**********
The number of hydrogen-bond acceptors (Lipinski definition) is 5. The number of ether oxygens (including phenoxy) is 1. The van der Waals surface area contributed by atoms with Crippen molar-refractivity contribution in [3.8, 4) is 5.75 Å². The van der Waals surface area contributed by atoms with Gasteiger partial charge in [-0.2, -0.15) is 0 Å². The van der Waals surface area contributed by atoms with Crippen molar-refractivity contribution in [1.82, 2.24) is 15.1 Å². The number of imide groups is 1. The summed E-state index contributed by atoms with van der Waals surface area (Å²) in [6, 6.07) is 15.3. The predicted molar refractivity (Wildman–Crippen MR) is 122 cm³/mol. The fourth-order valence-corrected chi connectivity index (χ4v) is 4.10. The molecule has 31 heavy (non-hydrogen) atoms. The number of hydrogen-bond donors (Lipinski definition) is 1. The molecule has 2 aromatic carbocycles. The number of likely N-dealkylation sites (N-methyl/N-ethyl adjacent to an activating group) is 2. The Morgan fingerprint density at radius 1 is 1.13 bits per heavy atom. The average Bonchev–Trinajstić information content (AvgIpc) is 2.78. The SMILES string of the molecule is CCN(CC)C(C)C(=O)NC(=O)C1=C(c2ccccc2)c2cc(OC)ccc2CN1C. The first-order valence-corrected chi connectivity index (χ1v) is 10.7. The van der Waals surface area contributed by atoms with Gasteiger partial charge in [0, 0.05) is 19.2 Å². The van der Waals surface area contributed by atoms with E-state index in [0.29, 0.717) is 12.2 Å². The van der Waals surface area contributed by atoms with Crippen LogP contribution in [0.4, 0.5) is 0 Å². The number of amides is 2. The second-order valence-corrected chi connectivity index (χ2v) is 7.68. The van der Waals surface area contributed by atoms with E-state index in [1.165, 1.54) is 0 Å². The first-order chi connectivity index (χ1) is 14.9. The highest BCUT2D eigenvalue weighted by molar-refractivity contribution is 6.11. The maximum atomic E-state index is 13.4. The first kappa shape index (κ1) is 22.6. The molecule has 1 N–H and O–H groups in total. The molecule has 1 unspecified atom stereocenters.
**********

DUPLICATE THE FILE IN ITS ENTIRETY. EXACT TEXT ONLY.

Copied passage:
The number of hydrogen-bond acceptors (Lipinski definition) is 5. The number of ether oxygens (including phenoxy) is 1. The van der Waals surface area contributed by atoms with Crippen molar-refractivity contribution in [3.8, 4) is 5.75 Å². The van der Waals surface area contributed by atoms with Gasteiger partial charge in [-0.2, -0.15) is 0 Å². The van der Waals surface area contributed by atoms with Crippen molar-refractivity contribution in [1.82, 2.24) is 15.1 Å². The number of imide groups is 1. The summed E-state index contributed by atoms with van der Waals surface area (Å²) in [6, 6.07) is 15.3. The predicted molar refractivity (Wildman–Crippen MR) is 122 cm³/mol. The fourth-order valence-corrected chi connectivity index (χ4v) is 4.10. The molecule has 31 heavy (non-hydrogen) atoms. The number of hydrogen-bond donors (Lipinski definition) is 1. The molecule has 2 aromatic carbocycles. The number of likely N-dealkylation sites (N-methyl/N-ethyl adjacent to an activating group) is 2. The Morgan fingerprint density at radius 1 is 1.13 bits per heavy atom. The average Bonchev–Trinajstić information content (AvgIpc) is 2.78. The SMILES string of the molecule is CCN(CC)C(C)C(=O)NC(=O)C1=C(c2ccccc2)c2cc(OC)ccc2CN1C. The first-order valence-corrected chi connectivity index (χ1v) is 10.7. The van der Waals surface area contributed by atoms with Gasteiger partial charge in [0, 0.05) is 19.2 Å². The van der Waals surface area contributed by atoms with E-state index in [0.29, 0.717) is 12.2 Å². The van der Waals surface area contributed by atoms with Crippen LogP contribution in [0.4, 0.5) is 0 Å². The number of amides is 2. The second-order valence-corrected chi connectivity index (χ2v) is 7.68. The van der Waals surface area contributed by atoms with E-state index in [1.165, 1.54) is 0 Å². The first-order chi connectivity index (χ1) is 14.9. The highest BCUT2D eigenvalue weighted by molar-refractivity contribution is 6.11. The maximum atomic E-state index is 13.4. The first kappa shape index (κ1) is 22.6. The molecule has 1 N–H and O–H groups in total. The molecule has 1 unspecified atom stereocenters.